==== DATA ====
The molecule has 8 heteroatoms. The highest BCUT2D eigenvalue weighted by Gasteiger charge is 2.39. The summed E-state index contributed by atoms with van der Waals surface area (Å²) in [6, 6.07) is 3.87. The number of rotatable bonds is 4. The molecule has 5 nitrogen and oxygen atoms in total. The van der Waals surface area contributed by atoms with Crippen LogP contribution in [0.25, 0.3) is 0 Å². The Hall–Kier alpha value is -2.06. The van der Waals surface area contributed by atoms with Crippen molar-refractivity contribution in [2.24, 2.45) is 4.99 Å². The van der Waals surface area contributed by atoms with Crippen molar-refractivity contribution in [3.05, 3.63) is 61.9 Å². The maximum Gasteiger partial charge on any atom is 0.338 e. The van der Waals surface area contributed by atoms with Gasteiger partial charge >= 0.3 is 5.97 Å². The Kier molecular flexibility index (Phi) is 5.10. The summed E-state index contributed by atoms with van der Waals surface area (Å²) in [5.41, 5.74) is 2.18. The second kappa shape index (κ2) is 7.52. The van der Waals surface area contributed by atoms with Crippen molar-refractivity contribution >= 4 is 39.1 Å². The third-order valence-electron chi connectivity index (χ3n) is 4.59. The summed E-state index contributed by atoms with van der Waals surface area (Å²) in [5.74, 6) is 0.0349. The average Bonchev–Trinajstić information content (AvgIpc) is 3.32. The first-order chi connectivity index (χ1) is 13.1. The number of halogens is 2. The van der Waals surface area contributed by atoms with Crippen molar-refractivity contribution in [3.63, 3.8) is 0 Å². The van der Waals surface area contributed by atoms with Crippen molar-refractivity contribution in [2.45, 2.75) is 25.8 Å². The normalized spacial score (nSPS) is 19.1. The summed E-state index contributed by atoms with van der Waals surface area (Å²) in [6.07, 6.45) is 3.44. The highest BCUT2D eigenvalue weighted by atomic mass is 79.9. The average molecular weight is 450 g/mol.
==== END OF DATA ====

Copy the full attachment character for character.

The molecule has 8 heteroatoms. The highest BCUT2D eigenvalue weighted by Gasteiger charge is 2.39. The summed E-state index contributed by atoms with van der Waals surface area (Å²) in [6, 6.07) is 3.87. The number of rotatable bonds is 4. The molecule has 5 nitrogen and oxygen atoms in total. The van der Waals surface area contributed by atoms with Crippen LogP contribution in [0.25, 0.3) is 0 Å². The Hall–Kier alpha value is -2.06. The van der Waals surface area contributed by atoms with Crippen molar-refractivity contribution in [2.24, 2.45) is 4.99 Å². The van der Waals surface area contributed by atoms with Crippen molar-refractivity contribution in [3.05, 3.63) is 61.9 Å². The maximum Gasteiger partial charge on any atom is 0.338 e. The van der Waals surface area contributed by atoms with Gasteiger partial charge >= 0.3 is 5.97 Å². The Kier molecular flexibility index (Phi) is 5.10. The summed E-state index contributed by atoms with van der Waals surface area (Å²) in [5.41, 5.74) is 2.18. The second kappa shape index (κ2) is 7.52. The van der Waals surface area contributed by atoms with Crippen molar-refractivity contribution >= 4 is 39.1 Å². The third-order valence-electron chi connectivity index (χ3n) is 4.59. The summed E-state index contributed by atoms with van der Waals surface area (Å²) in [5.74, 6) is 0.0349. The average Bonchev–Trinajstić information content (AvgIpc) is 3.32. The first-order chi connectivity index (χ1) is 13.1. The number of halogens is 2. The van der Waals surface area contributed by atoms with Crippen molar-refractivity contribution in [3.63, 3.8) is 0 Å². The van der Waals surface area contributed by atoms with Crippen molar-refractivity contribution in [2.45, 2.75) is 25.8 Å². The normalized spacial score (nSPS) is 19.1. The summed E-state index contributed by atoms with van der Waals surface area (Å²) in [6.07, 6.45) is 3.44. The highest BCUT2D eigenvalue weighted by atomic mass is 79.9. The average molecular weight is 450 g/mol.